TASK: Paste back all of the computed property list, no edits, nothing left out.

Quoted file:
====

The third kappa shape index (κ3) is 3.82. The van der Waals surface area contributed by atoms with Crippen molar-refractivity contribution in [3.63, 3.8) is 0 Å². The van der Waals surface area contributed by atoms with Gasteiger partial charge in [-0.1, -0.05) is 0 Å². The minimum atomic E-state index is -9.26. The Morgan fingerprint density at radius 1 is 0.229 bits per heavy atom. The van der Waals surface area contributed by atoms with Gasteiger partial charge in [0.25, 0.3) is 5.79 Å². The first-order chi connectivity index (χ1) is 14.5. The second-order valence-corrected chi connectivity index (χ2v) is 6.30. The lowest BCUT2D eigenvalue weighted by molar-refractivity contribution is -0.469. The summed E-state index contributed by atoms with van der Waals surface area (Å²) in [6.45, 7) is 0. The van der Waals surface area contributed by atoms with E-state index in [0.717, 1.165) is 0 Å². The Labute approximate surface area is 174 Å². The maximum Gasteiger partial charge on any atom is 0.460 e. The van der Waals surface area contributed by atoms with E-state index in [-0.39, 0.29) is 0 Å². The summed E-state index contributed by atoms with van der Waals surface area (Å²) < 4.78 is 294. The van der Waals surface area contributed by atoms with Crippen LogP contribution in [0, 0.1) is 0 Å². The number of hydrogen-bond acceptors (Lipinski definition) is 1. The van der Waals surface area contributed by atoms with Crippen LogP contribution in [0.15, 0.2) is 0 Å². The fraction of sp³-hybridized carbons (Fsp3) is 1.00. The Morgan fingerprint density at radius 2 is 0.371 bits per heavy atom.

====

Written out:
The third kappa shape index (κ3) is 3.82. The van der Waals surface area contributed by atoms with Crippen molar-refractivity contribution in [3.63, 3.8) is 0 Å². The van der Waals surface area contributed by atoms with Gasteiger partial charge in [-0.1, -0.05) is 0 Å². The minimum atomic E-state index is -9.26. The Morgan fingerprint density at radius 1 is 0.229 bits per heavy atom. The van der Waals surface area contributed by atoms with Gasteiger partial charge in [0.25, 0.3) is 5.79 Å². The first-order chi connectivity index (χ1) is 14.5. The second-order valence-corrected chi connectivity index (χ2v) is 6.30. The lowest BCUT2D eigenvalue weighted by molar-refractivity contribution is -0.469. The summed E-state index contributed by atoms with van der Waals surface area (Å²) in [6.45, 7) is 0. The van der Waals surface area contributed by atoms with E-state index in [0.717, 1.165) is 0 Å². The Labute approximate surface area is 174 Å². The maximum Gasteiger partial charge on any atom is 0.460 e. The van der Waals surface area contributed by atoms with E-state index in [-0.39, 0.29) is 0 Å². The summed E-state index contributed by atoms with van der Waals surface area (Å²) < 4.78 is 294. The van der Waals surface area contributed by atoms with Crippen LogP contribution in [0, 0.1) is 0 Å². The number of hydrogen-bond acceptors (Lipinski definition) is 1. The van der Waals surface area contributed by atoms with Crippen LogP contribution in [0.15, 0.2) is 0 Å². The fraction of sp³-hybridized carbons (Fsp3) is 1.00. The Morgan fingerprint density at radius 2 is 0.371 bits per heavy atom.